David Bourget (Western Ontario)
David Chalmers (ANU, NYU)
Rafael De Clercq
Ezio Di Nucci
Jack Alan Reynolds
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Theoretical Medicine and Bioethics 14 (3) (1993)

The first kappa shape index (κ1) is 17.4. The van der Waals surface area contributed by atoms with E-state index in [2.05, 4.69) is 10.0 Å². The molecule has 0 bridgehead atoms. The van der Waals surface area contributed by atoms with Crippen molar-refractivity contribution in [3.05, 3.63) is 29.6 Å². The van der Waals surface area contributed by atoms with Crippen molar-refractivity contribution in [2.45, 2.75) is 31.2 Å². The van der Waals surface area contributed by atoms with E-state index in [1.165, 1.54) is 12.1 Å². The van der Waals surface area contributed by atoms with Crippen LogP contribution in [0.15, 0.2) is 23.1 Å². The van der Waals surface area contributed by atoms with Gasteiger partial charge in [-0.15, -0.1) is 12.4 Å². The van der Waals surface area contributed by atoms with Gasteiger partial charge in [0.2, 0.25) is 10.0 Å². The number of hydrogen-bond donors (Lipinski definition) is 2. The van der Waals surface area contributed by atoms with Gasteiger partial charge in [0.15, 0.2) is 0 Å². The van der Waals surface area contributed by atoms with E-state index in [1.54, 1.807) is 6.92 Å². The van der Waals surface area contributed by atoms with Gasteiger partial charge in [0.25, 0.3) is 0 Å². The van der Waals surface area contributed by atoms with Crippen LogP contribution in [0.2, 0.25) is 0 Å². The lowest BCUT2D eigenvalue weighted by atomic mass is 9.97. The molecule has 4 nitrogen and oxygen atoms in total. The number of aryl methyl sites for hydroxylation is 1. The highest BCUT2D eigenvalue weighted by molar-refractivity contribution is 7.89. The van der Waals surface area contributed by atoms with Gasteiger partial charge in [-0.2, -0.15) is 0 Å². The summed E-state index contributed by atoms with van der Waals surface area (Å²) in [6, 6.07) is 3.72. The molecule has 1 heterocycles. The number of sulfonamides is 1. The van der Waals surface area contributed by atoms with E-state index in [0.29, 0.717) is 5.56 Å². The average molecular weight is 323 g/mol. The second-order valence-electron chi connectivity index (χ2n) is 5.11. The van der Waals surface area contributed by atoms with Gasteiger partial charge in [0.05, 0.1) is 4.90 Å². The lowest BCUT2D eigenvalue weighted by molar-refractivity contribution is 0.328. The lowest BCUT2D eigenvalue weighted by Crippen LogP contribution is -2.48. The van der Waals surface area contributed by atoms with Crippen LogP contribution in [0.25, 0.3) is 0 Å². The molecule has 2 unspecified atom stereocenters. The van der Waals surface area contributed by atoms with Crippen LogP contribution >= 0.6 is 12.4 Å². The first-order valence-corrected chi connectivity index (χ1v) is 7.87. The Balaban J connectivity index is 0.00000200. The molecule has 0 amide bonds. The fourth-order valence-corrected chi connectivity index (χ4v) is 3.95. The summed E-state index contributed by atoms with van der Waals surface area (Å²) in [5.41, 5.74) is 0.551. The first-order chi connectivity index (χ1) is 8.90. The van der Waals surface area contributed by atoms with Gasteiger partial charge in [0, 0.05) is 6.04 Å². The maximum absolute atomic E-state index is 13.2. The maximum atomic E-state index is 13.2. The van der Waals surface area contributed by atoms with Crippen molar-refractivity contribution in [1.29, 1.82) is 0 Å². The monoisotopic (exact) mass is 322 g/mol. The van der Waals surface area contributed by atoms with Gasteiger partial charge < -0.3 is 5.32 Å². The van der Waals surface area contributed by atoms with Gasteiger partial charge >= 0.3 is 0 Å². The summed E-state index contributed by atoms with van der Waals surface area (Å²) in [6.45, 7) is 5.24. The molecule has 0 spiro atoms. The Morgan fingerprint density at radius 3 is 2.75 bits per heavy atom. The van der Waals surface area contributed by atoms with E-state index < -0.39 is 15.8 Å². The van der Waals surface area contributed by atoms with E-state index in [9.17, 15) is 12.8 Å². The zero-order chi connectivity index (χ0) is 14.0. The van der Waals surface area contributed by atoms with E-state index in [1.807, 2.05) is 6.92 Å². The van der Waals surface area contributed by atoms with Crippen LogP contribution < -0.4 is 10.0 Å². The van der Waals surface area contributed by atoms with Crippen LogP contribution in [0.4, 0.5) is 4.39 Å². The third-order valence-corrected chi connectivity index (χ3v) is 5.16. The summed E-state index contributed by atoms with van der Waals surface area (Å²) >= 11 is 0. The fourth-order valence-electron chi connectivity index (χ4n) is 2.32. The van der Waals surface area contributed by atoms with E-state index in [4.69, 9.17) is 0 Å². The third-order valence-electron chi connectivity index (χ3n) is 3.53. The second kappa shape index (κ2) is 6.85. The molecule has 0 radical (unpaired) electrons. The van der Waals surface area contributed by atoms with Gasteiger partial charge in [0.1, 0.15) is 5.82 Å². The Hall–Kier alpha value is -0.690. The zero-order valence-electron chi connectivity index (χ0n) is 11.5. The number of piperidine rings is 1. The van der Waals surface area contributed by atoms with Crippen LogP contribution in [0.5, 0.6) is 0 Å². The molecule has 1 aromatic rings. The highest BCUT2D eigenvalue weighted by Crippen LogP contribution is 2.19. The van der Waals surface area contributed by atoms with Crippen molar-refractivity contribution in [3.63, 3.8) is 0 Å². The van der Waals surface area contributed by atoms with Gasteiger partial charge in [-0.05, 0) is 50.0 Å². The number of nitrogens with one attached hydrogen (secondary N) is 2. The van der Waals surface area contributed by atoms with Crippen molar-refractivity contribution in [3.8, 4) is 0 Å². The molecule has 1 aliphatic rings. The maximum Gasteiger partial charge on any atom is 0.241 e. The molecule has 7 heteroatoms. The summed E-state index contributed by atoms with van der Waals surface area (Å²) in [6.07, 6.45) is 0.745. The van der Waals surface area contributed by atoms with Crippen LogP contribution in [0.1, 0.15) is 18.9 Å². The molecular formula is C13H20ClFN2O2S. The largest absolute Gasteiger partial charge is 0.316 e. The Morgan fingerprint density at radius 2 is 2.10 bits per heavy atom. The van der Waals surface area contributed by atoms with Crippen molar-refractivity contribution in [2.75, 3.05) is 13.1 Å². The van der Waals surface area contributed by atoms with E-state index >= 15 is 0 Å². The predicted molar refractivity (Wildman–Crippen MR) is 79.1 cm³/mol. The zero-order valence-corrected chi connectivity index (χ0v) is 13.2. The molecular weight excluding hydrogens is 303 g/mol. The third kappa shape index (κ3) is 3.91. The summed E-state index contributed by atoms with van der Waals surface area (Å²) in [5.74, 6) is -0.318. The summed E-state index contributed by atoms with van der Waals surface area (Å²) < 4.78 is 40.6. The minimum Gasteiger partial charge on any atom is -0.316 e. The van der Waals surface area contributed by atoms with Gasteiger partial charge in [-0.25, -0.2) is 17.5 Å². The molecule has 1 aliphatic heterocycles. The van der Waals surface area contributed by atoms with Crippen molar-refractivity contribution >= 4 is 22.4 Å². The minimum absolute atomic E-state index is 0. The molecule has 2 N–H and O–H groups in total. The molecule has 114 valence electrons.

Since the microbiological revolution, most infectious diseases have been defined and classified according to an etiologic criterion, i.e. the identification of single, external necessary causes (for example, Mycobacterium for tuberculosis). This is not the case with cancer. Not only external necessary causes of cancer have not been identified, but also the morphological classification cannot be based on univocal criteria. Although neoplasia and anaplasia appear to be universal attributes of cancer, these events are only quantitative. Neoplastic growth can be fast or slow (development may take weeks or years), and tissue pathologies are difficult to detect from normal tissue in some cancers but are obvious in others. Common special properties of anaplasia appear to be concealed in the wide range of morphologies. In the absence of a coherent morphological definition, and of external necessary causes (such as bacteria for infectious diseases), a mechanistic definition could be adopted. However, unless molecular biology discovers specific mechanistic steps in carcinogenesis, which indicate the existence of necessary events in carcinogenesis, we cannot adopt a univocal (monothetic) definition of cancer. The alternative is to use a polythetic definition, according to Wittgenstein's model of a long rope twisted together out of many shorter fibres.
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